The Occupy movement opened up a space for public discourse that has been taken over by corporate interests. In these liberated spaces, a delicate tension arose between the familiar frame of reference for social change such as electoral systems and the more egalitarian and largely unknown or misunderstood idea of anarchism. This new movement has struggled to keep the horizontal space open and growing in the midst of a mental and physical battle that is orchestrated by those in power who are desperate to keep things as they are.

People ask how can a society be organized without centralized control and hierarchy? Once the initial negative image of anarchism is debunked and the nonviolent and decentralized nature of the model is understood, some might still feel the world imagined by these free thinkers to be impossible or unrealistic. Yet, this idea that is trying to incarnate into society already exists in our everyday life.

As we move deeper into the new millennium, many are sensing historical social change is imminent and are excitedly imagining a different world. The truth may be that inwardly, a revolution has already taken place and people’s perception of the world and each other has fundamentally changed. It is a revolution through the Internet. This inherently neutral communication platform has led to a revolt of inter-networking. This is a triumph of connection over isolation, free flow over control of information and sharing over ownership. Before the Occupy movement emerged on streets around the world, millions already occupied the global square of the Internet. The miniature culture based on an egalitarian way of working together that blossomed in the early stages of Occupy had already been thriving on the web.

This is the generation of the Internet, connecting a world that is now just a click away; one that saw their reality captured in the metaphors and images of the Wachowski brothers film, The Matrix. Morpheus explained to Neo:

You are a slave, Neo. Like everyone else, you were born into bondage, born into a prison that you cannot smell or taste or touch. A prison… For your mind… You take the blue pill – the story ends, you wake up in your bed and believe whatever you want to believe. You take the red pill – you stay in Wonderland and I show you how deep the rabbit-hole goes.

Many might have seen in Neo their own struggles. The Matrix that he was born into is like the modern corporate state we all live in, where commercial interests have taken over so much of lives and torn the delicate interconnectedness of the fabric of life. Intellectual property regulations are used to protect and promote the hegemony of Western market values. Corporations like Monsanto genetically modify and attempt to control life itself. Trade agreements such as North American Free Trade Agreement (NAFTA) and Trans Pacific Partnership Agreement (TPP) are all part of an artificially made world order that benefits a tiny minority.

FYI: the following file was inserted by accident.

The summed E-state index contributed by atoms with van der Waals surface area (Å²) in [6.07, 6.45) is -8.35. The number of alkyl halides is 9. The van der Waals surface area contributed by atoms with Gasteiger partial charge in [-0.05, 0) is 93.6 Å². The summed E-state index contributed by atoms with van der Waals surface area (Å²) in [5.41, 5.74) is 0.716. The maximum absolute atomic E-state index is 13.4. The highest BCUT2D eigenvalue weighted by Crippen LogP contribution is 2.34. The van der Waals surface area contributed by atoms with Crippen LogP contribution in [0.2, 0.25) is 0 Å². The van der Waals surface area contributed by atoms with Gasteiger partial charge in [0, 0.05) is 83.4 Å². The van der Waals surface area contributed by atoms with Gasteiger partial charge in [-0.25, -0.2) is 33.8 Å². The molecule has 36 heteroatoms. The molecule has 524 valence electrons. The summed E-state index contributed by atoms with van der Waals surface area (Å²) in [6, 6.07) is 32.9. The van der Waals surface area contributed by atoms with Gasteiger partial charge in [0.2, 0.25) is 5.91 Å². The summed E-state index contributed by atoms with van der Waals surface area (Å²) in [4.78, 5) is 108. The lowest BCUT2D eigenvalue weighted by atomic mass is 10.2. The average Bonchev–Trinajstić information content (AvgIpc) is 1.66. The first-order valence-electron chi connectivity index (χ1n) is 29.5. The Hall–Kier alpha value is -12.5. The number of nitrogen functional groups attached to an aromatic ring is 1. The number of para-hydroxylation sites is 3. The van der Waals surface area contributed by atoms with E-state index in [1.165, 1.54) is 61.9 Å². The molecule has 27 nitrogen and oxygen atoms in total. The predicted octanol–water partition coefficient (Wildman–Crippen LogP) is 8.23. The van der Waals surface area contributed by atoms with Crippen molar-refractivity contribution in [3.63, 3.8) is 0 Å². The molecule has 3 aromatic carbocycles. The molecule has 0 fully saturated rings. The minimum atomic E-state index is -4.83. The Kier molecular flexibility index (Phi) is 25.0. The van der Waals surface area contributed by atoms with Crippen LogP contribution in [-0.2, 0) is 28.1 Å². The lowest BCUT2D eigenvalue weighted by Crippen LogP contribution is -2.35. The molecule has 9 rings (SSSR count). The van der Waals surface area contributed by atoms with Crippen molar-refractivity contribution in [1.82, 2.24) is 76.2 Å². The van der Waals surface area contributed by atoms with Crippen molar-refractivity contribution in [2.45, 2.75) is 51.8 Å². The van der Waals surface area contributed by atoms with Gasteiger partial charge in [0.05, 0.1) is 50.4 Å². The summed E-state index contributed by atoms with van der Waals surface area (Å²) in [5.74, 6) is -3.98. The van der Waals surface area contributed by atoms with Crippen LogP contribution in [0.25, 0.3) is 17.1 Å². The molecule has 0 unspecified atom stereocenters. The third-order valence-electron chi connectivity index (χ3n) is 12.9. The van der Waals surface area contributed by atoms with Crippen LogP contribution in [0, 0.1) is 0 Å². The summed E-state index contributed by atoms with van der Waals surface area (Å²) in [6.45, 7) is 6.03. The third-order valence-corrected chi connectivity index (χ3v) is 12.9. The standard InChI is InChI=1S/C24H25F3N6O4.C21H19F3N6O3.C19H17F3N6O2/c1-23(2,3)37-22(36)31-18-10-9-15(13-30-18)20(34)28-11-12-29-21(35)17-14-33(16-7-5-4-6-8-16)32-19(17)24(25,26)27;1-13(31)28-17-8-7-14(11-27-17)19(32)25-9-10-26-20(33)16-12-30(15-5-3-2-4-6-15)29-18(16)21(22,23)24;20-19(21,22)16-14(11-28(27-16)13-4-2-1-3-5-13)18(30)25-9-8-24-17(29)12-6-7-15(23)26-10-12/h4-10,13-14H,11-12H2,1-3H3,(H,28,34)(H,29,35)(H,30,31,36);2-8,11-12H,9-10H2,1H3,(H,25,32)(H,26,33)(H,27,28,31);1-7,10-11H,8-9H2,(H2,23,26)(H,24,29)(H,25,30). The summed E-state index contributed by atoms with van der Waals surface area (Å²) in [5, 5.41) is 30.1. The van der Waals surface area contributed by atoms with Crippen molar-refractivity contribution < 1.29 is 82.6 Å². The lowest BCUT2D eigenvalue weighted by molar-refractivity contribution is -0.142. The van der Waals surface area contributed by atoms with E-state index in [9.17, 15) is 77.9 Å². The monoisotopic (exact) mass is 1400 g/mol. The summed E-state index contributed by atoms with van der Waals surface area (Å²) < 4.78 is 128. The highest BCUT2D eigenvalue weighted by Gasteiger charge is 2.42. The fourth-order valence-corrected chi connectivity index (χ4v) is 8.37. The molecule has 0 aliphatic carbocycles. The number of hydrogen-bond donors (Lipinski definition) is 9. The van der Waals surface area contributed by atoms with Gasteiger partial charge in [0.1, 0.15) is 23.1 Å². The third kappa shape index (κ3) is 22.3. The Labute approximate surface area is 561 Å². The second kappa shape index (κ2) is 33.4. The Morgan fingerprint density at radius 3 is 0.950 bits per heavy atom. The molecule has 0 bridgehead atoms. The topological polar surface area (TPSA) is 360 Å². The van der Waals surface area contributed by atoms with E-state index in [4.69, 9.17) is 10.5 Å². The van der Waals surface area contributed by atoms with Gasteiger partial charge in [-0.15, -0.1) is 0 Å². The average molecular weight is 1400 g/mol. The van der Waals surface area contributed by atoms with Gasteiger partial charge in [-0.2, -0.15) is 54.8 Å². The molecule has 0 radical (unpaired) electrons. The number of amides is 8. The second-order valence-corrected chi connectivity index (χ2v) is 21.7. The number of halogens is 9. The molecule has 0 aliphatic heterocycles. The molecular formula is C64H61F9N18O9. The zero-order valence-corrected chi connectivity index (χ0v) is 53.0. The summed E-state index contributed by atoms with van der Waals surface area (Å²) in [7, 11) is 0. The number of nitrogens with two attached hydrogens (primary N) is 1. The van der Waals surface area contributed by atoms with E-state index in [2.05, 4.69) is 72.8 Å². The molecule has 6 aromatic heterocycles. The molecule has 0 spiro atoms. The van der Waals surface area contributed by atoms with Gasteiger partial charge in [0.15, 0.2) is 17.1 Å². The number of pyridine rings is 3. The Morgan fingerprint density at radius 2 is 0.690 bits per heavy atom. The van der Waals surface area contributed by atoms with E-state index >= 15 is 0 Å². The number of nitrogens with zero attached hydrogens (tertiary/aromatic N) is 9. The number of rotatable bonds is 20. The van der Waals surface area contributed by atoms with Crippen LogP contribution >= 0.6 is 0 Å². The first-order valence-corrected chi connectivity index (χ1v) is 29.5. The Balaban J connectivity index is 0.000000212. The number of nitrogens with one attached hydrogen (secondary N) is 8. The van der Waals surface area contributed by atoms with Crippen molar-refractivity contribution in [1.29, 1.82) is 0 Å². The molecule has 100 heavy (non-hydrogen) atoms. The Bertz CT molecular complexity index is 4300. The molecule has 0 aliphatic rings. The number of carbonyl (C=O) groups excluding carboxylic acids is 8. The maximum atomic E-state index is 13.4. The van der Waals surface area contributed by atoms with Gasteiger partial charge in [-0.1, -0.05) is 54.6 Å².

Just like Neo, we already took the red pill and chose not to go back to ‘reality’. By plugging into an universal online network, each culture has collectively been going through a kind of virtual rite of passage without realizing what they were getting into, or how deep the rabbit hole might go.

From screen to screen across the Internet, the centralized structures of outer society are melting away. Here is a world free from traditional boundaries and rules. In the digital space, this path of new potential is paved by online connections and shared visions.

Revolutionary Cypherpunks

At first, this digital space appeared as a lawless Wild West with no borders. Nobody owned the Internet. It was a field of potential that could evolve in many directions.

A panel of speakers at the HOPE 9 conference in New York City on 13 July 2012 discussed WikiLeaks, Whistle-blowers, and the War on the First Amendment. ACLU lawyer Catherine Crump pointed out how the WikiLeaks case revealed a need to reexamine laws of nation-states, specifically how to apply the First Amendment in a digitized world.

This global stateless dimension of the Internet created loopholes in existing national laws and power structures. WikiLeaks was a good example of the flexible application of law in this new border-less cyberspace. They created a model based on a reverse tax haven, in order to apply the strongest human rights laws in the world and protect themselves from persecution by regimes that wish to control information or clamp down on fundamental rights to free speech.

Digital pioneers have created rules of coding and programming that stretched traditional boundaries and limitations of this new space. Computer programmers at this early stage were like the first settlers of an online border-less land. Richard Matthew Stallman, computer programmer and cyber-guru worked with other computer savvy fellows to develop their own rules through new forms of programming and coding designed to ensure that the digital culture stayed open. Stallman later instigated the Free Software Movement to maintain a stream of source code outside the realm of proprietary licenses.

Stallman described free software as that which users develop and operate without restrictions other than keeping it free of propriety. It was created to respect developers and users right to maintain control to individually and collectively invent and improve software that cannot be locked down by vested interests. It is to fight against features such as surveillance, digital restrictions management (DRM) and backdoors that serve private interests remotely making changes to a program, even to install intentionally malicious software.